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An intervention targeting social, communication and daily activity skills in children and adolescents with Down syndrome and autism: a pilot study
Uppsala University, Disciplinary Domain of Medicine and Pharmacy, Faculty of Medicine, Department of Women's and Children's Health.ORCID iD: 0000-0002-9508-1864
Institutionen för psykologi, Stockholms universitet.
Uppsala University, Disciplinary Domain of Medicine and Pharmacy, Faculty of Medicine, Department of Women's and Children's Health, Research group (Dept. of women´s and children´s health), Paediatric Inflammation, Metabolism and Child Health Research.ORCID iD: 0000-0002-1745-9550
Uppsala University, Science for Life Laboratory, SciLifeLab. Uppsala University, Disciplinary Domain of Medicine and Pharmacy, Faculty of Medicine, Department of Immunology, Genetics and Pathology, Medicinsk genetik och genomik.
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2019 (English)In: Neuropsychiatric Disease and Treatment, ISSN 1176-6328, E-ISSN 1178-2021, Vol. 15, p. 2049-2056Article in journal (Refereed) Published
Abstract [en]

Purpose: To evaluate whether an intervention, targeting deficits in social communication, interaction and restricted activities in children and adolescents with Down syndrome and autism could lead to enhanced participation in family and school activities.

Methods: The intervention included education for parents and school staff about autism, and workshops to identify social-communication and daily living activities that would be meaningful for the child to practice at home and at school. Thereafter, a three-month period of training for the child followed. Outcome measures comprised evaluation of goal achievement for each child, the “Family Strain Index” questionnaire and a visual scale pertaining to the parents´ general opinion about the intervention.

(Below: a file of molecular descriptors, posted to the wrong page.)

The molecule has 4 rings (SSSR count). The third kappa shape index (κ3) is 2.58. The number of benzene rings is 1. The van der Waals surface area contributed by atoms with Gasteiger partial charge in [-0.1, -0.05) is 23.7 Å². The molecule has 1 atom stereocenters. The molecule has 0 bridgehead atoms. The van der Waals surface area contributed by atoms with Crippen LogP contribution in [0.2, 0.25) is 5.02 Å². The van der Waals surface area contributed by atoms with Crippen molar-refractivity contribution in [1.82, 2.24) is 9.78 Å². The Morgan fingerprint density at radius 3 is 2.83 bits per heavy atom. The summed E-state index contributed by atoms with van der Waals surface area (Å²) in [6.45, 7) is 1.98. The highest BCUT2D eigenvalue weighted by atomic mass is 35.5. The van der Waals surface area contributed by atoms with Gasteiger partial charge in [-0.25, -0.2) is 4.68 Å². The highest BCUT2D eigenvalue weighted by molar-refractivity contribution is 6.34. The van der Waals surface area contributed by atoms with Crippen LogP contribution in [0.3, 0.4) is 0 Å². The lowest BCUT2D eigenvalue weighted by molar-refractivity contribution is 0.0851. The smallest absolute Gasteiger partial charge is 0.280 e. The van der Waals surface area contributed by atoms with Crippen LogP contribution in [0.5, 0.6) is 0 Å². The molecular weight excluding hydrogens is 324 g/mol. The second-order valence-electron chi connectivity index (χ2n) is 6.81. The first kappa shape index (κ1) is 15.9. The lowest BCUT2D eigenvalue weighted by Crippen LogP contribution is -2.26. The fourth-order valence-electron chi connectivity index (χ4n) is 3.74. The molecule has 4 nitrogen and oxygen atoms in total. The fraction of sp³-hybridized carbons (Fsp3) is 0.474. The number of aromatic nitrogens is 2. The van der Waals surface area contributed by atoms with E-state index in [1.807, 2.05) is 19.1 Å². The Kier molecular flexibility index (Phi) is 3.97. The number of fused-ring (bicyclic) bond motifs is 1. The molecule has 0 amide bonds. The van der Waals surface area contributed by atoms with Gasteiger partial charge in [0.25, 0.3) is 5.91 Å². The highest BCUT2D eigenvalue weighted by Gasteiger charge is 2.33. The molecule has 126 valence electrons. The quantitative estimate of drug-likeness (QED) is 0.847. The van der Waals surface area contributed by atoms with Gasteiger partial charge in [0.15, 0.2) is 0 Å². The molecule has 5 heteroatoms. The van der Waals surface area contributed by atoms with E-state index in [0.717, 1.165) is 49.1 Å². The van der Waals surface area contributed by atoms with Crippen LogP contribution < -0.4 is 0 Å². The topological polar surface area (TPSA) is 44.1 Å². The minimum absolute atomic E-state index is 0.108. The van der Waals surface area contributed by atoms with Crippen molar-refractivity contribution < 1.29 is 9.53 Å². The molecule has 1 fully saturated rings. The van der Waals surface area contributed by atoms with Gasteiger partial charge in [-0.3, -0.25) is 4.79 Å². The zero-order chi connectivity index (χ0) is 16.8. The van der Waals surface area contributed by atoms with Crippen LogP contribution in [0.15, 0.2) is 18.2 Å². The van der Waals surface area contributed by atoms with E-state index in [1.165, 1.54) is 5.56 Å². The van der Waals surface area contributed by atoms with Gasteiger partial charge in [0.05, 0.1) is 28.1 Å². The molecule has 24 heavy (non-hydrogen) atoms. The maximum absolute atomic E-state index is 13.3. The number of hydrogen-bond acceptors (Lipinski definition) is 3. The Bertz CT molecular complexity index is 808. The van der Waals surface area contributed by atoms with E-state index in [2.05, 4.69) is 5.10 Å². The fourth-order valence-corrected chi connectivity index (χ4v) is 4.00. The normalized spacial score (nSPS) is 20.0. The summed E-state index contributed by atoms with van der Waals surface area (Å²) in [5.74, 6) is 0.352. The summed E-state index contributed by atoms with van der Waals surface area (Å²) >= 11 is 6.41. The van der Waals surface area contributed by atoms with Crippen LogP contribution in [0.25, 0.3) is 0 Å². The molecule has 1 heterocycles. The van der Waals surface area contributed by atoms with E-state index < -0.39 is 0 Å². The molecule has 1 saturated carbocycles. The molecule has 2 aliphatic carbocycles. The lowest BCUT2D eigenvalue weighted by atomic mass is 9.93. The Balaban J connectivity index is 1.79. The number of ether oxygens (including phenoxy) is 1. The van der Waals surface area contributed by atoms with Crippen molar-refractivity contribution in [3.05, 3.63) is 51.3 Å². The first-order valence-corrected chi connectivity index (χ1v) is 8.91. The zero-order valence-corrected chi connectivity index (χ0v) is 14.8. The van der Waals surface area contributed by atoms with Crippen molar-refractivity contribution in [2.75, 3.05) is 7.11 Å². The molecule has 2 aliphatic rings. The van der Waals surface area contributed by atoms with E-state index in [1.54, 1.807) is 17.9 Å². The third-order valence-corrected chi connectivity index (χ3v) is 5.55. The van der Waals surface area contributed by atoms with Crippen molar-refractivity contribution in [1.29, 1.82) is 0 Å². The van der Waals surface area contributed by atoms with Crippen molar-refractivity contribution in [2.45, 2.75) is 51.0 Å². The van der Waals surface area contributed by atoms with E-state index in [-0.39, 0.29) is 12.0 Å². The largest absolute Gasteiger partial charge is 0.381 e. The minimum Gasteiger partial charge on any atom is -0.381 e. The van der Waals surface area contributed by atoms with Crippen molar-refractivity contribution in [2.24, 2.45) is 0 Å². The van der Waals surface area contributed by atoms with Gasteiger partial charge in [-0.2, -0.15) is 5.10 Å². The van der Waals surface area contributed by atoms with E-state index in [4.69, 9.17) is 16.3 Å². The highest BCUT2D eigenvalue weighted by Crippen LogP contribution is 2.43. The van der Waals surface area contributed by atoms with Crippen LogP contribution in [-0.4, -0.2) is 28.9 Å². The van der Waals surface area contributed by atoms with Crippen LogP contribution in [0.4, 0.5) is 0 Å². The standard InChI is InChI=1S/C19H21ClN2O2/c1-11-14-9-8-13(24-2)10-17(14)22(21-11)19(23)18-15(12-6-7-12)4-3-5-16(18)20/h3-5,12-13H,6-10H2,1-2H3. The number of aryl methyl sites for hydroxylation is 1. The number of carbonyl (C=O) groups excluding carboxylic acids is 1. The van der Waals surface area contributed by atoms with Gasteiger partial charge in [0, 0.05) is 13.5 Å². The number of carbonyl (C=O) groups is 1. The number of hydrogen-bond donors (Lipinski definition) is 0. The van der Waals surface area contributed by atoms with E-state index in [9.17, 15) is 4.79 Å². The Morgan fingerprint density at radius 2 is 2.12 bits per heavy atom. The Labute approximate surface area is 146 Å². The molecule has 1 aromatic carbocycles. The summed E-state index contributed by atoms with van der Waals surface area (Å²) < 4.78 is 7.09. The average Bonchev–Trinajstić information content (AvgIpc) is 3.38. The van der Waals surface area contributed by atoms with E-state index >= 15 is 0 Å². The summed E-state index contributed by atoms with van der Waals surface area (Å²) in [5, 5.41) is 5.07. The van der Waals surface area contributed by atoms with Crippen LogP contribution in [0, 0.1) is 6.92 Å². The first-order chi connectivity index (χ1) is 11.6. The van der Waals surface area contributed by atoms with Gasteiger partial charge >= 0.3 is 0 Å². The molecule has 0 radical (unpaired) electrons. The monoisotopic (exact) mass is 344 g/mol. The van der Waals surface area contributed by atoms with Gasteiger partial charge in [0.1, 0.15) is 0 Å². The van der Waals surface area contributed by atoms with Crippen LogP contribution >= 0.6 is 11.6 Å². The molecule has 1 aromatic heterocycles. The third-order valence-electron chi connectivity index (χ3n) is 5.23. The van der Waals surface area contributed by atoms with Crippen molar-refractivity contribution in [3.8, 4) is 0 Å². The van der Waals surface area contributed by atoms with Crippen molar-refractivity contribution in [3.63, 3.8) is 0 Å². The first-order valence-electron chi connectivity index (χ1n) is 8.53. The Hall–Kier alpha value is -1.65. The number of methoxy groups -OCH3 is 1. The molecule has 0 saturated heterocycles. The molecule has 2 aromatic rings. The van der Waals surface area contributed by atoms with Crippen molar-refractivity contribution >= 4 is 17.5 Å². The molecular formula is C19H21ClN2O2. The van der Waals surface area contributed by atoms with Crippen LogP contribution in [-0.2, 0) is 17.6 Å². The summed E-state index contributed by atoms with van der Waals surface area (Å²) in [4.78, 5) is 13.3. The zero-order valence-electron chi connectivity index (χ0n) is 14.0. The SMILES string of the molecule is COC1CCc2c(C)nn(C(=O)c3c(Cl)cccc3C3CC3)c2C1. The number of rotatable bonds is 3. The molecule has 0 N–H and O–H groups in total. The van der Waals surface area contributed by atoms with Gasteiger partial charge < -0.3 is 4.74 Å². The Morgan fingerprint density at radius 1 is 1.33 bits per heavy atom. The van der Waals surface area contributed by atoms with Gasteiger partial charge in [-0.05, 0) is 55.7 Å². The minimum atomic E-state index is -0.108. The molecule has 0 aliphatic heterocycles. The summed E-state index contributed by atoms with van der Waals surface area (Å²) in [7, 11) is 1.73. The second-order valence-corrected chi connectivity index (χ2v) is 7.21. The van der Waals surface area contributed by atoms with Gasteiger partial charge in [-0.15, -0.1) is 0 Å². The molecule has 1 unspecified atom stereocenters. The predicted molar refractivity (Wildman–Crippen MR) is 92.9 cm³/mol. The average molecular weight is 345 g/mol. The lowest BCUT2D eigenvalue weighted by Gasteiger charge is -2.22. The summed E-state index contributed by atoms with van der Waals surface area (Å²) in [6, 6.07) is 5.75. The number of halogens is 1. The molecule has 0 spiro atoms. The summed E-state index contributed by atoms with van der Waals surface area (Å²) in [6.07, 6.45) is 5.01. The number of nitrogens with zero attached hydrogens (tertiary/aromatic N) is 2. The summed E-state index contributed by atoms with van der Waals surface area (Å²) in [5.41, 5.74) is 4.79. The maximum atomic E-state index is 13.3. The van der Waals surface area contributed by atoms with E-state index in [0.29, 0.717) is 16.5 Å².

Results: On average, more than 90% of the goals were (to some extent or completely) achieved at home and at school. The mean scores of the “Family Strain Index” were almost identical at the follow-up to those before intervention. The evaluation supported that the use of strategies, intended to facilitate activities and communication, remained largely 18 months after start of the intervention.

Conclusion: Despite the group involved in this study being comprised of older children and adolescents, most of whom had severe and profound intellectual disability, the goal achievements and parents’ views on the intervention were encouraging.

Place, publisher, year, edition, pages
2019. Vol. 15, p. 2049-2056
National Category
Pediatrics
Research subject
Pediatrics
Identifiers
URN: urn:nbn:se:uu:diva-381069DOI: 10.2147/NDT.S205721ISI: 000476857800001PubMedID: 31410008OAI: oai:DiVA.org:uu-381069DiVA, id: diva2:1302232
Available from: 2019-04-04 Created: 2019-04-04 Last updated: 2019-08-30Bibliographically approved
In thesis
1. Intellectual Disability and coexisting Autism and ADHD in Down syndrome - a population-based study
Open this publication in new window or tab >>Intellectual Disability and coexisting Autism and ADHD in Down syndrome - a population-based study